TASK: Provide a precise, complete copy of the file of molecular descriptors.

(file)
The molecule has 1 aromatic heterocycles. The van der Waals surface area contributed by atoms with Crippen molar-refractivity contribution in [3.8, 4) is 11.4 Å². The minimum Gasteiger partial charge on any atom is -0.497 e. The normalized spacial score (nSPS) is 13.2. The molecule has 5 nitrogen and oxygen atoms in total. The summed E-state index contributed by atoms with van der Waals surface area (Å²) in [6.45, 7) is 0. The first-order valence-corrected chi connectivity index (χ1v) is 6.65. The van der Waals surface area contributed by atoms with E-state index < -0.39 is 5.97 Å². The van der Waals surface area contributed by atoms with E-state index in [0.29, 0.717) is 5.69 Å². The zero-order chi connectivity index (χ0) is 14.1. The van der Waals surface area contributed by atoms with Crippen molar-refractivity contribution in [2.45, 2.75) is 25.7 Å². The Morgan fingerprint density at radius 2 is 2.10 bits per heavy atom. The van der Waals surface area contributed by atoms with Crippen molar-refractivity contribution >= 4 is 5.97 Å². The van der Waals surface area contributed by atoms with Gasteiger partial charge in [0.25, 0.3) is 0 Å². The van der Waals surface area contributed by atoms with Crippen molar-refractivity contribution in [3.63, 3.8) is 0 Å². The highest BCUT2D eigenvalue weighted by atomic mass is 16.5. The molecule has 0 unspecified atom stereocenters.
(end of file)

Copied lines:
The molecule has 1 aromatic heterocycles. The van der Waals surface area contributed by atoms with Crippen molar-refractivity contribution in [3.8, 4) is 11.4 Å². The minimum Gasteiger partial charge on any atom is -0.497 e. The normalized spacial score (nSPS) is 13.2. The molecule has 5 nitrogen and oxygen atoms in total. The summed E-state index contributed by atoms with van der Waals surface area (Å²) in [6.45, 7) is 0. The first-order valence-corrected chi connectivity index (χ1v) is 6.65. The van der Waals surface area contributed by atoms with E-state index < -0.39 is 5.97 Å². The van der Waals surface area contributed by atoms with E-state index in [0.29, 0.717) is 5.69 Å². The zero-order chi connectivity index (χ0) is 14.1. The van der Waals surface area contributed by atoms with Crippen molar-refractivity contribution in [2.45, 2.75) is 25.7 Å². The Morgan fingerprint density at radius 2 is 2.10 bits per heavy atom. The van der Waals surface area contributed by atoms with Crippen molar-refractivity contribution >= 4 is 5.97 Å². The van der Waals surface area contributed by atoms with Gasteiger partial charge in [0.25, 0.3) is 0 Å². The van der Waals surface area contributed by atoms with Crippen molar-refractivity contribution in [3.63, 3.8) is 0 Å². The highest BCUT2D eigenvalue weighted by atomic mass is 16.5. The molecule has 0 unspecified atom stereocenters.